Pop Quiz: In the Bible, who are Zelophehad’s Daughters?
10 points to you if you can tell me where they are found in Scripture.
1,000 points if you can tell me their names.
The point are redeemable in Heaven. Tell the Lord I gave them to you… [He will roll His eyes and tell you that there are no points and that kate is ridiculous.]
I read about these ladies in the midst of reading through the book of Numbers (and who wants to literally read numbers? I mean like, “this tribe had 43,560” and “that one had 47,390” and then there were these people within this tribe who were only 579… it’s a little tedious). The book of Numbers involves sections of ordering the tribes while including other sections of narrative storytelling, so I’m grateful for the narrative breaks between all the other census-taking that goes on.
Here’s the answer to the quiz: These daughters of Zelophehad are found in Numbers 27:1-11, and their names are Mahlah, Noah, Hoglah, Milcah, and Tirzah. These women were bold, united as sisters, and ready to take on a hard conversation with the head honcho of Israel at the time, Moses. Along with Moses, present in the conversation were Eleazar (Aaron’s son), the chiefs, and the whole assembly in front of the Tent of Meeting where the presence of the LORD rested. Obviously, this takes some guts to come before these guys, especially as women in this time period.
So why did they come? What did they possibly have to say to such muckity-mucks?
They came to ask for an allotment in the inheritance that was their father’s inheritance.
Their father, Zelophehad, had passed, and he had no sons to give his land to.
In Numbers 26, a census (remember how Numbers literally has you reading numbers?) counted all the men over age 20, followed by an allotment of the land to these men. Zelophehad’s daughters would not have been counted and would not have been able to receive land as an inheritance after his death.
I found an article online which is found in the Jewish Women’s Commentary, written by Rabbi Silvina Chemen, and she writes,**
“We might expect that women, heirs to Egyptian slavery and then put under law that frequently favors men, might react by keeping silent, by accepting as natural the rule decreed for them to follow. We might expect women in those days to stay close to their tents, remain out of sight, and not go far from their families. So how and why did Zelophehad’s daughters write a new chapter in history? First, they dared to ‘go out’ from their living place, from their social space, from the destiny imposed on them.”
If you feel “stuck,” as if there is no escaping the things that seem stacked up against you, I want to encourage and remind you that “stuck” is not in God’s vocabulary. If you know the heart of our God, He loves to accomplish the impossible because we can only point to Him as the source of the answer. Let me speak to the lie that you are stuck…
You are not bound to the dire circumstances around you. Yes, things might be difficult. Yes, your marriage might feel hopeless. Yes, your children may be doing things that you do not agree with. Yes, your finances might be a mess. But God’s desire for you is for good and for restoration.
Do not run from the painful season in which you find yourself—dig into it and be a bearer of freedom for those around you. One of the most beautiful things is to see a woman—or any person!—find hope above and beyond their circumstances because of who God is, and to point others to His boundless, relentless grace. The pain in the circumstance will not last, but the character He is developing in you absolutely will… because He is doing it.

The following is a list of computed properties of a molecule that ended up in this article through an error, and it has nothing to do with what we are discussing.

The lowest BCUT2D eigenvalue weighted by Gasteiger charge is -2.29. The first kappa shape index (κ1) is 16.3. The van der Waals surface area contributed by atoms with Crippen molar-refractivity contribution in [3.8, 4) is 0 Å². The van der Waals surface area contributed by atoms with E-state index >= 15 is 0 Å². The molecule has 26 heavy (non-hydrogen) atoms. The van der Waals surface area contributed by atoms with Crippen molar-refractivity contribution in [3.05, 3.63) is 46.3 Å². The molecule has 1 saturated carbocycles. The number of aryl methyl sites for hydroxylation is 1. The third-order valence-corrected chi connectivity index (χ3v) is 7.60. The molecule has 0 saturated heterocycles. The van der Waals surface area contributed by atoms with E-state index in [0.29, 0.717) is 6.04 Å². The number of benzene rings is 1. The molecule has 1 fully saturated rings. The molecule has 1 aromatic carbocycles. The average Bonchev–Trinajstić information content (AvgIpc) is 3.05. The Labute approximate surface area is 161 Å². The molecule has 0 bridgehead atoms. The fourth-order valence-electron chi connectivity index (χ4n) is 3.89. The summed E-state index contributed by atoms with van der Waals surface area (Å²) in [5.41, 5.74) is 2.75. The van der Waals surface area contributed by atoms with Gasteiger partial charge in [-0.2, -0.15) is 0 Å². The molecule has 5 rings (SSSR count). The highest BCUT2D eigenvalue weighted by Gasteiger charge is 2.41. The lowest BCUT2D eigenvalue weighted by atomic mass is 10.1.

If there are difficult conversations you need to have in order to bring the freedom and healing which you know God is calling you to, have them. You might have to “go out” from where you are encamped (i.e. it might feel really uncomfortable to take a step), and you may have to approach someone who could reject you… but you are already given everything you need in Christ and He has accepted you fully. Your confidence is not in the acceptance of people.
Rabbi Silvina Chemen points out that the women knew the Jewish law and the past history—that their father was not part of Korah’s rebellion (remember when the earth swallowed up those Israelite guys & their families who messed up?). He was a good man, and his family name depended upon the inheritance of the land. According to the law, the land would be lost because he did not have any sons, only daughters.
How beautiful it is, though, that in history he is remembered because of the inheritance of his daughters. The reason he is recalled in Scripture is due to his daring daughters—his truest inheritance—who took the steps necessary to preserve their family land and lineage.
When the five sisters bring the situation to Moses, Moses then takes the case before God. And what does God do?
God sticks up for them. He tells Moses that these women are right, and then creates an additional law with provisions for families who only have daughters.
These women shifted the course of history on behalf of God’s daughters, and His people, because they were willing to step out in faith.
Daughter—sister—you are not your circumstances. God delights in you and is fighting for you. It might be time to step in obedience and do the difficult thing, have the hard conversation, and pray your heart out.
**The article is an interesting read, especially from the outlook of a Jewish female rabbi. While I am not fully advocating her theology in the whole article, her perspective is interesting and important as a scholar of the Torah, as a female, and as a rabbi.